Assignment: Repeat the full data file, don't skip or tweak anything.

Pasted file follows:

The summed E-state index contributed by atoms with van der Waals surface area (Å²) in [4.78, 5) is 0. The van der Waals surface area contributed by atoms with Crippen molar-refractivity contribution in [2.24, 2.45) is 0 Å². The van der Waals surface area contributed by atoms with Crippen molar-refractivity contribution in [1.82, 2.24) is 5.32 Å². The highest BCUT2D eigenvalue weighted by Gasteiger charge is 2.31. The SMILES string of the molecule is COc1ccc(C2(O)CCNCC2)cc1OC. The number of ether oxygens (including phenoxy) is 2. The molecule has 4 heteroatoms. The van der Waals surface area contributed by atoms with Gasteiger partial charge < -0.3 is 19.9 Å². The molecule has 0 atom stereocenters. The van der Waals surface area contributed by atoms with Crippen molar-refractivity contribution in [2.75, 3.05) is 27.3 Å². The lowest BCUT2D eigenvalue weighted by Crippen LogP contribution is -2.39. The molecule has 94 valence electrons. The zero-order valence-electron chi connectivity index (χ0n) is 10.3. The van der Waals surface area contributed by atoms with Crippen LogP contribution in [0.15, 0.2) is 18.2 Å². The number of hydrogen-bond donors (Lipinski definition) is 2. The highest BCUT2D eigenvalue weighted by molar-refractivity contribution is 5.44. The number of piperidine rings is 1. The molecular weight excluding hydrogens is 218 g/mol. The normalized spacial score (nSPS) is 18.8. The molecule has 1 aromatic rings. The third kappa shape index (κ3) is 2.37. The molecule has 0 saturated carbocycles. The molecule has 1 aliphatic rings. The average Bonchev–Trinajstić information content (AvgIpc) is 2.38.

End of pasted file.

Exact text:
The summed E-state index contributed by atoms with van der Waals surface area (Å²) in [4.78, 5) is 0. The van der Waals surface area contributed by atoms with Crippen molar-refractivity contribution in [2.24, 2.45) is 0 Å². The van der Waals surface area contributed by atoms with Crippen molar-refractivity contribution in [1.82, 2.24) is 5.32 Å². The highest BCUT2D eigenvalue weighted by Gasteiger charge is 2.31. The SMILES string of the molecule is COc1ccc(C2(O)CCNCC2)cc1OC. The number of ether oxygens (including phenoxy) is 2. The molecule has 4 heteroatoms. The van der Waals surface area contributed by atoms with Gasteiger partial charge < -0.3 is 19.9 Å². The molecule has 0 atom stereocenters. The van der Waals surface area contributed by atoms with Crippen molar-refractivity contribution in [2.75, 3.05) is 27.3 Å². The lowest BCUT2D eigenvalue weighted by Crippen LogP contribution is -2.39. The molecule has 94 valence electrons. The zero-order valence-electron chi connectivity index (χ0n) is 10.3. The van der Waals surface area contributed by atoms with Crippen LogP contribution in [0.15, 0.2) is 18.2 Å². The number of hydrogen-bond donors (Lipinski definition) is 2. The highest BCUT2D eigenvalue weighted by molar-refractivity contribution is 5.44. The number of piperidine rings is 1. The molecular weight excluding hydrogens is 218 g/mol. The normalized spacial score (nSPS) is 18.8. The molecule has 1 aromatic rings. The third kappa shape index (κ3) is 2.37. The molecule has 0 saturated carbocycles. The molecule has 1 aliphatic rings. The average Bonchev–Trinajstić information content (AvgIpc) is 2.38.